Finally, I appreciate your point that the terms of a divorce are “woven together… to reflect a complex web of circumstances.” However, one of those complexities is the fact that most payors were not educated to understand that their payments would follow them through subsequent marriages, families, and retirement, until death, regardless of the conditions of the payee. Most payors were paying extreme legal costs for both themselves and the payee in order to effectuate the divorce and had extreme incentive to concede even unfair points, or terms they did not fully grasp, in order to complete the divorce. I urge you to allow payors more leniency in seeking retroactive modifications for reasons of cohabitation and retirement, since the current system is unfair.

  25. Dear Senator Brownsberger
    It was disappointing reading your thoughts and conclusion on House Bill H.740. I am not a very political person and have always believed that reasonable people when presented with the facts would always be fair and do the right thing. You alone have placed this bill into the a place where it will not be acted on even though the majority of your fellow Senators are in favor of moving it to a vote. Whatever happened to We the People. I have been paying alimony for over 22 years and the thought of it continuing until my death are unthinkable. My ex-wife owns her own home valued at over $450,000 with no mortgage and is employed. I was forced to retire after working for the same company for 44 years due to the company relocating down south for cheaper labor.
    It appears to me your mind was made up from day one on the bill given your wording and reasoning. Why you had the meeting in May of 2017 was a joke and a waste of everyone’s time. It only gave everyone hope only to be crushed by you. In my mind you never even considered moving this forward and just put on a dog and pony show to save face. House Bill H.740 was not a free pass but gave people like myself the opportunity to see if anything could be done on the life sentences we have been given. My Ex does not need the money but when you hit a lifetime lottery win that pays you yearly like alimony does you run all the way to the bank.
    It is a good thing you were not a Senator many years ago we would probably still be burning witches at the stake up in Salem. Another good thing is that you are not part of any parole board because you would have everyone rotting in prison. I am sorry for the tone of this e-mail but you have just sentenced me to a lifetime of pain and financial ruin.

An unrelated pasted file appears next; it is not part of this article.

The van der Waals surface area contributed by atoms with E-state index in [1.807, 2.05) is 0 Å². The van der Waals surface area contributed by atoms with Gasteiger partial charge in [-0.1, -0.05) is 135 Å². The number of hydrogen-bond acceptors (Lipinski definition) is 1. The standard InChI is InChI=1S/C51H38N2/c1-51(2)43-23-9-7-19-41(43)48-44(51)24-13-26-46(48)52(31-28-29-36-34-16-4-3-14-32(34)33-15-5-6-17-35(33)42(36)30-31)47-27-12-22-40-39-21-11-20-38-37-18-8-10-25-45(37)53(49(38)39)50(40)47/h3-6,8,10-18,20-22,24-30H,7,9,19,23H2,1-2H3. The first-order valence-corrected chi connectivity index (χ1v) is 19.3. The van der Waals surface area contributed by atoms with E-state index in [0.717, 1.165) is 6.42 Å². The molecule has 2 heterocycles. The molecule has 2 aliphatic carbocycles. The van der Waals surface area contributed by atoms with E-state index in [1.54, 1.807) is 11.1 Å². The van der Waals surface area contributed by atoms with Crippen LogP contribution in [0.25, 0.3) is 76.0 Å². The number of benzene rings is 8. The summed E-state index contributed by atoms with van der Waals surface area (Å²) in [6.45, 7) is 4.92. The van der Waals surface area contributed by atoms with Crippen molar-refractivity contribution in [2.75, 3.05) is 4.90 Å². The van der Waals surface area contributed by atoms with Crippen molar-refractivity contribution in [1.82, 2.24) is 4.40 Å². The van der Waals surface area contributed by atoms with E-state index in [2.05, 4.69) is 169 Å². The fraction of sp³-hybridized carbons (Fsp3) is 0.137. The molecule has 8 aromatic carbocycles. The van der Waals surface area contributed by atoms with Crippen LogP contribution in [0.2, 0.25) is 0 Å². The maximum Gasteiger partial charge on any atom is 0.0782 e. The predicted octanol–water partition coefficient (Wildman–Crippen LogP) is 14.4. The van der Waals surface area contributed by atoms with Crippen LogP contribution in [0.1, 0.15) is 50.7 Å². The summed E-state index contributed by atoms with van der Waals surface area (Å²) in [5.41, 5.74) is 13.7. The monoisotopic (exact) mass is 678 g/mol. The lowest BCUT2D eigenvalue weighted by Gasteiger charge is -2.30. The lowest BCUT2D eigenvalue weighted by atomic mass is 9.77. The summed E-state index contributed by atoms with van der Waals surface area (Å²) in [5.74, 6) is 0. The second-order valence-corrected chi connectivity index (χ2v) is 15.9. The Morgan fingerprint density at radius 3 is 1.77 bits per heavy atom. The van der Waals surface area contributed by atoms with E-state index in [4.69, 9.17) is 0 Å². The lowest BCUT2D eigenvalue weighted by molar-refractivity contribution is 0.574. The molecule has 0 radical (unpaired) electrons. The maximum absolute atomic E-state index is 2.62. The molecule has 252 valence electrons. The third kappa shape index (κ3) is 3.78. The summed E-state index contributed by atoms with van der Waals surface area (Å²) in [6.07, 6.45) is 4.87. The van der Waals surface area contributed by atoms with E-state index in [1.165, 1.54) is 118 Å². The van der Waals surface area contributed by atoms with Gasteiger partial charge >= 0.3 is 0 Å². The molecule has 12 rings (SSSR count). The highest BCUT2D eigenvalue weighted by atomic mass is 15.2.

Shame on you Senator.
    Bruce E Woloski

  26. Senator Brownsberger, I do not pay alimony anymore. I separated from my wife in 1996 . She cohabited from 2000 until about 2013 during which I was increasingly distressed by financial adversity. I requested a complaint to modify and discovered that she was supplementing the alimony with about $13,000 annually, which I believe was from an undeclared offshore account She did not declare the interest payment or the principle on her tax returns. In 2012 after alimony reform, the payments ended and I was able to pay down my mortgage and retire at age 70. When the alimony ended she immediately married the person she was cohabiting with. You refuse to acknowledge the complete inadequacy of the court system to take FACTS into account. You cause major stress to the payor, with health consequences particularly in the older population. You discourage the payor from new partnerships and you discourage the alimony recipient from getting on with their own lives. I believe you also discourage informed people from the institution of marriage itself . I do not know the reason for your undermining necessary reform , but you are a lawyer and are fully conversant with the notion that when some action is inexplicable, “Follow the money” Alimony reform is about 50 years overdue in Massachusetts.

  27. I wonder how you’d enjoy your ex-spouse (in my case, ex-wife) enjoying the life or Riley with her live-in boyfriend of five years, another for six years prior, while I send along her weekly checks to support her drinking habits! I am left to support one in college and saddled with all of the $80,000 tuition of the other. She doesn’t make any payments on either. She works for cash so as not to jeopardize her eligibility for alimony. You have no idea how hard this is to watch her enjoy her financial freedom, out in the bars every night with her co-habitant boyfriend!

  28. Opening comment: Under the 2011 Alimony Reform Act, I needed to do the following to retire – reach my full retirement age, and cease paying Alimony. Planning how to retire and pay for it was as simple as seeing what my SSI payment would be, and what was left of my 401K (1/2 of which was given to my ex-wife at time of divorce), and work around those $’s – no payments to my former spouse. But as the 2011 ARA unraveled, I now have no option but to hire a Lawyer, go back to Court with my Ex, and see how much money we can feed into the Legal system again (our divorce cost $75K in Legal Fees) before I find out if I can afford to retire while still paying her. The system is broken, we knew that prior to 2011, but now 7 years later we’ve decided to leave anyone divorced prior to 2011 in the broken system, no reason to offer them any relief ? What changed in the last 6+ years, as the ARA of 2011 had overwhelming support in both the House & the Senate ? I willingly took on my kids College loans (stupidly not negotiating that in our Divorce), and will be paying on those for years to come yet, significantly reduced my life style, all while she still lives in the custom home we built on 8 acres, which I pay for and apparently will until I die…